New hominid species found
The DNA analysis of the stone-age human remains from the Denisov cave in Siberia shows they belonged to a hitherto unknown hominid species. The sensational finding was called the "Denisov Man" by the name of the cave in the Altai region in southern Siberia where archeologists unearthed a fossil finger phalanx between 48,000-30,000 years old. For a team of Russian and German researchers at the Institute of Archeology and Ethnography in Siberia and at the Max Plank Institute for Molecular Genetics in Berlin, the tiny bone provided a sufficient amount of DNA for a molecular test:
"If a bone is well-preserved, even a fraction will be enough to obtain results, the Siberian researcher Mikhail Shonkov told the Voice of Russia. The test showed that the structure of the mitochondrial DNA differs from the genetic code of modern humans and Neanderthals. This led us to conclude that there existed a separate species of humans".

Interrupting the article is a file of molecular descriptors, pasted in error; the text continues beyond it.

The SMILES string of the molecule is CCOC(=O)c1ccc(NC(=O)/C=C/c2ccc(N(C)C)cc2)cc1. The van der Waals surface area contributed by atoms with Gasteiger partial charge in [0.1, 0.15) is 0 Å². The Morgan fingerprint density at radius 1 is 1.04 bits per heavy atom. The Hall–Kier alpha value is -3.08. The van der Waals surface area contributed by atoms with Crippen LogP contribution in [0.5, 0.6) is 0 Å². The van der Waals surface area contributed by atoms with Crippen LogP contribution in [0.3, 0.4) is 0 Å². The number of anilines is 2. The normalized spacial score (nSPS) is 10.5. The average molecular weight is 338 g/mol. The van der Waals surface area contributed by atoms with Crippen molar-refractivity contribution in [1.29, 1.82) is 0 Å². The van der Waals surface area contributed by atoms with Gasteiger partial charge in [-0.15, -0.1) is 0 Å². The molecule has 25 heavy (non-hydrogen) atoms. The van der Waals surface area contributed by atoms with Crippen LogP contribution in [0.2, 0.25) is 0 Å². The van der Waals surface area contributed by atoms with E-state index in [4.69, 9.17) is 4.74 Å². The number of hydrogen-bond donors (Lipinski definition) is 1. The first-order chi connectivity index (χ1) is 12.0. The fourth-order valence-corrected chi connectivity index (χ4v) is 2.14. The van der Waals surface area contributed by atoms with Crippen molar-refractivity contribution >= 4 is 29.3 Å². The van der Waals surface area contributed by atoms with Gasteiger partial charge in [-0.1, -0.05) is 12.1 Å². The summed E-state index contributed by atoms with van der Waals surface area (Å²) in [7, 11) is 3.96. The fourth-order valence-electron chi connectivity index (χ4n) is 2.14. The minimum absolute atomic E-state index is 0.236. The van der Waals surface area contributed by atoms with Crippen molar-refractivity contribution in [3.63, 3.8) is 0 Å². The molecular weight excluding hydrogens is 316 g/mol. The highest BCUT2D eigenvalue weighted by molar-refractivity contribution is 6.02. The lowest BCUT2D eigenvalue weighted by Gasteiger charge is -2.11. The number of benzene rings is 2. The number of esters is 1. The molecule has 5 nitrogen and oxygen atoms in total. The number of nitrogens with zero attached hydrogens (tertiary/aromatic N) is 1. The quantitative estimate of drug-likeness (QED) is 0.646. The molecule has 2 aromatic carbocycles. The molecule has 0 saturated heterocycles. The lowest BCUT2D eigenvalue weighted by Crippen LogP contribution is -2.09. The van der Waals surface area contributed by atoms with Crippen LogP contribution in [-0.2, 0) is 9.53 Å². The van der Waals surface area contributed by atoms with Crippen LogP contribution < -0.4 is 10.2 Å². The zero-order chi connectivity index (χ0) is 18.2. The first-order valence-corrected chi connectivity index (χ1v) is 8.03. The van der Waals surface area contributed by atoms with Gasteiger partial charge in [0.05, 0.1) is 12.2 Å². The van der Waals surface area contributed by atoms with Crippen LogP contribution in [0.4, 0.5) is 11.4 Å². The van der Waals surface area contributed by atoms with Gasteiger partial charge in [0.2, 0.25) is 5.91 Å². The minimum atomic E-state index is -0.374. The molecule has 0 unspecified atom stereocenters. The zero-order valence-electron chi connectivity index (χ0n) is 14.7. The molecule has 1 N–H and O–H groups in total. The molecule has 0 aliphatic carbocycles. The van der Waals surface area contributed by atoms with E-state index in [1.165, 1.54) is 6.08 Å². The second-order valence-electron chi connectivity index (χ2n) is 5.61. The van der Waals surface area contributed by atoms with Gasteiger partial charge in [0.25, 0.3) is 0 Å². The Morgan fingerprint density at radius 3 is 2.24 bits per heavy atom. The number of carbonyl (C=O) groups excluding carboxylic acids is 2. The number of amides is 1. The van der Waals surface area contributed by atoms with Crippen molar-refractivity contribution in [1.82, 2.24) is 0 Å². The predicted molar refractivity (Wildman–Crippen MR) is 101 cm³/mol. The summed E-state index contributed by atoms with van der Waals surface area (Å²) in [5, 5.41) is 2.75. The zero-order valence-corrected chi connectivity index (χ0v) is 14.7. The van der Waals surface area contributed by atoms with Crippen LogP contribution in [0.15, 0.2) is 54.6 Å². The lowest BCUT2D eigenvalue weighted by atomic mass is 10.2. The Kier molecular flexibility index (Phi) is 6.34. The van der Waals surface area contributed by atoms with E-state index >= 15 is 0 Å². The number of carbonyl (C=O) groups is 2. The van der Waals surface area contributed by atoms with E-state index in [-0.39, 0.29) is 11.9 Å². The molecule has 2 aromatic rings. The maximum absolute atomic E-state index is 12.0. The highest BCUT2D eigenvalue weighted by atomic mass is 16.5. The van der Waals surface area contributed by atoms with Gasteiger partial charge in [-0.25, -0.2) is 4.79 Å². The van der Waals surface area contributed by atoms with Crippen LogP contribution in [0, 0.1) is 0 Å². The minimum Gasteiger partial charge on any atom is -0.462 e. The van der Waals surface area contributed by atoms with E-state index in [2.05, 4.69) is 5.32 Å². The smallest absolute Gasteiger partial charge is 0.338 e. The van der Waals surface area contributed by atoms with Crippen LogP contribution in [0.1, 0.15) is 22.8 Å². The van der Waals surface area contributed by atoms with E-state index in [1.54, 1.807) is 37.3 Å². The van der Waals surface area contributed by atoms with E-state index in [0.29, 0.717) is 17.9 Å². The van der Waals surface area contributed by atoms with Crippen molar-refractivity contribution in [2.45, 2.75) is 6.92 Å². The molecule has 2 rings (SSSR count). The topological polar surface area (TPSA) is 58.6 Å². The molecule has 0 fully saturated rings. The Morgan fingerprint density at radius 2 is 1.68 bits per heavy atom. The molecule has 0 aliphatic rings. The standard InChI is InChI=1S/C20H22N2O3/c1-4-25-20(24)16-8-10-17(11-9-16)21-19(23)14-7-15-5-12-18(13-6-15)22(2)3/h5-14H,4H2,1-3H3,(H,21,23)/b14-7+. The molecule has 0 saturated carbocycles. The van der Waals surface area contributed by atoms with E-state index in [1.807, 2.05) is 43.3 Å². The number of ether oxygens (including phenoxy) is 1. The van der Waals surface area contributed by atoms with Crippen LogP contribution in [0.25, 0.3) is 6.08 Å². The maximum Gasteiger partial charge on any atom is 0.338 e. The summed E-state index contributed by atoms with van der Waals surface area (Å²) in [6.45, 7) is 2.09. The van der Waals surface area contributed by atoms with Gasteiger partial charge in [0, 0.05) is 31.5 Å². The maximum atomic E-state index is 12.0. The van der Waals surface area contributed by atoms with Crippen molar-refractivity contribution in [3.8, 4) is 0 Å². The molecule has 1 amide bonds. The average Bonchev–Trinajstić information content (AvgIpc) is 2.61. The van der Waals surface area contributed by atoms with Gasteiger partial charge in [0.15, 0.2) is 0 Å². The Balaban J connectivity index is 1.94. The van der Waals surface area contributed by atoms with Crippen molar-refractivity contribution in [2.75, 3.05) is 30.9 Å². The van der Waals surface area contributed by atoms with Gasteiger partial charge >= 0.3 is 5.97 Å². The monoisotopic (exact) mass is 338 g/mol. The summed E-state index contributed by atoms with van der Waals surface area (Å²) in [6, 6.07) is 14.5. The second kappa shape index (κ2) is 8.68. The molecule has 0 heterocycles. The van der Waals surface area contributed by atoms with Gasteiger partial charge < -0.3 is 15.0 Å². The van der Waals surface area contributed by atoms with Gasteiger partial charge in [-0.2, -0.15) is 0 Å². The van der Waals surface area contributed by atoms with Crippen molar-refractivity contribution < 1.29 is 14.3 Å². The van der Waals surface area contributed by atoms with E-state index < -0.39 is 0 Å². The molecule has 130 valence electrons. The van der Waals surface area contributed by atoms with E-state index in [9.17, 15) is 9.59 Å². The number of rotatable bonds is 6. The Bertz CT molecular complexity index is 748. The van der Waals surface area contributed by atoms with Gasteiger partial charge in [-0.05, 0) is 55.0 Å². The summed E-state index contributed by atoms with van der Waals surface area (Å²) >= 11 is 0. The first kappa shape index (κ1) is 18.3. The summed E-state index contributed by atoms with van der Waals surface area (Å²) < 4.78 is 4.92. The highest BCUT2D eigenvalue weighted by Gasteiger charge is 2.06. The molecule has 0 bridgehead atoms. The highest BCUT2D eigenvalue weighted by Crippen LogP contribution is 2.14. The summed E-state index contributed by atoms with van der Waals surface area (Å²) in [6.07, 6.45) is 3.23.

German specialists have traced a 50% percent dissimilarity between the mitochondrial DNA of the "Denisov Man" and that of the Homo Sapiens and the Neanderthal. The new species probably originated in Africa. Hypothetically, there were three hominid branches inhabiting the Altai region: the Homo Sapiens, the Neanderthal and the "Denisov Man", which confirms a modern theory that the evolution of early man was far more sophisticated than previously assumed. Mikhail Shonkov:
"Some 20 or 30 years ago, it was thought that the evolution of humans had proceeded in a gradual and consistent manner from the Australopithecus to the Pithecanthropus and then to the Neanderthal, the supposed forefather of the Homo Sapiens. But about 15-20 years ago, evidence emerged suggesting that Neanderthals were not our ancestors but were in fact a dead-end species. If our hypothesis is confirmed, than the old linear model of human evolution appears to be wrong. The signs are that the "Denisov Man" was also a dead-end species. It inhabited the Altai for quite a long period and left behind a fairly developed culture compared to the one that existed in Europe and the Middle East at the time".
A full molecular DNA test of the "Denisov man" remains will take two to three years to complete.